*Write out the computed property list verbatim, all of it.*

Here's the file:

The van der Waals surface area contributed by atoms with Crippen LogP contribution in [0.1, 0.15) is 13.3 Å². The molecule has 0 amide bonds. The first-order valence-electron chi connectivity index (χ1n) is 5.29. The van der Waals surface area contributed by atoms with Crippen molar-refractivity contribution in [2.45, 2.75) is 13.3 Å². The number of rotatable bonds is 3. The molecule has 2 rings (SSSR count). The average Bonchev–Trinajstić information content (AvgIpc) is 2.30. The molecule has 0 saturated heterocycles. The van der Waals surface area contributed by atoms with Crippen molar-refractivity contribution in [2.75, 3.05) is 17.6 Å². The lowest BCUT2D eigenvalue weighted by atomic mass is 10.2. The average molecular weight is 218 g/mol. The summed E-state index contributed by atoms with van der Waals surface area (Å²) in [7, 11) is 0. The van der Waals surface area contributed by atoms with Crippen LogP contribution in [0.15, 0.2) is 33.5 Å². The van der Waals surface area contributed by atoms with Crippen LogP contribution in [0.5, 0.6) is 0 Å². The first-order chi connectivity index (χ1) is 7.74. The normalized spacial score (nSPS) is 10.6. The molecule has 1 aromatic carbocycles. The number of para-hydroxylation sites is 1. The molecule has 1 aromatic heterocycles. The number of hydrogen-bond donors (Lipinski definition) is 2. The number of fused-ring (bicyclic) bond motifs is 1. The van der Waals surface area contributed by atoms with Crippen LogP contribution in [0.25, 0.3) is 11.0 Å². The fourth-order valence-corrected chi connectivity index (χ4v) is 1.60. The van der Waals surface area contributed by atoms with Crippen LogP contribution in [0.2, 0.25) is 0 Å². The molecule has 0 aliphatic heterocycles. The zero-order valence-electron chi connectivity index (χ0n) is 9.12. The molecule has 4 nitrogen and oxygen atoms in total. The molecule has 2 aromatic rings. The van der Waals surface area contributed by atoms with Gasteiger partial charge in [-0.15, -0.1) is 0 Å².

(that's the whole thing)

The van der Waals surface area contributed by atoms with Crippen LogP contribution in [0.1, 0.15) is 13.3 Å². The molecule has 0 amide bonds. The first-order valence-electron chi connectivity index (χ1n) is 5.29. The van der Waals surface area contributed by atoms with Crippen molar-refractivity contribution in [2.45, 2.75) is 13.3 Å². The number of rotatable bonds is 3. The molecule has 2 rings (SSSR count). The average Bonchev–Trinajstić information content (AvgIpc) is 2.30. The molecule has 0 saturated heterocycles. The van der Waals surface area contributed by atoms with Crippen molar-refractivity contribution in [2.75, 3.05) is 17.6 Å². The lowest BCUT2D eigenvalue weighted by atomic mass is 10.2. The average molecular weight is 218 g/mol. The summed E-state index contributed by atoms with van der Waals surface area (Å²) in [7, 11) is 0. The van der Waals surface area contributed by atoms with Crippen LogP contribution in [0.15, 0.2) is 33.5 Å². The van der Waals surface area contributed by atoms with Crippen LogP contribution in [0.5, 0.6) is 0 Å². The first-order chi connectivity index (χ1) is 7.74. The normalized spacial score (nSPS) is 10.6. The molecule has 1 aromatic carbocycles. The number of para-hydroxylation sites is 1. The molecule has 1 aromatic heterocycles. The number of hydrogen-bond donors (Lipinski definition) is 2. The number of fused-ring (bicyclic) bond motifs is 1. The van der Waals surface area contributed by atoms with Crippen LogP contribution in [0.25, 0.3) is 11.0 Å². The fourth-order valence-corrected chi connectivity index (χ4v) is 1.60. The van der Waals surface area contributed by atoms with Crippen LogP contribution in [0.2, 0.25) is 0 Å². The molecule has 0 aliphatic heterocycles. The zero-order valence-electron chi connectivity index (χ0n) is 9.12. The molecule has 4 nitrogen and oxygen atoms in total. The molecule has 2 aromatic rings. The van der Waals surface area contributed by atoms with Gasteiger partial charge in [-0.15, -0.1) is 0 Å².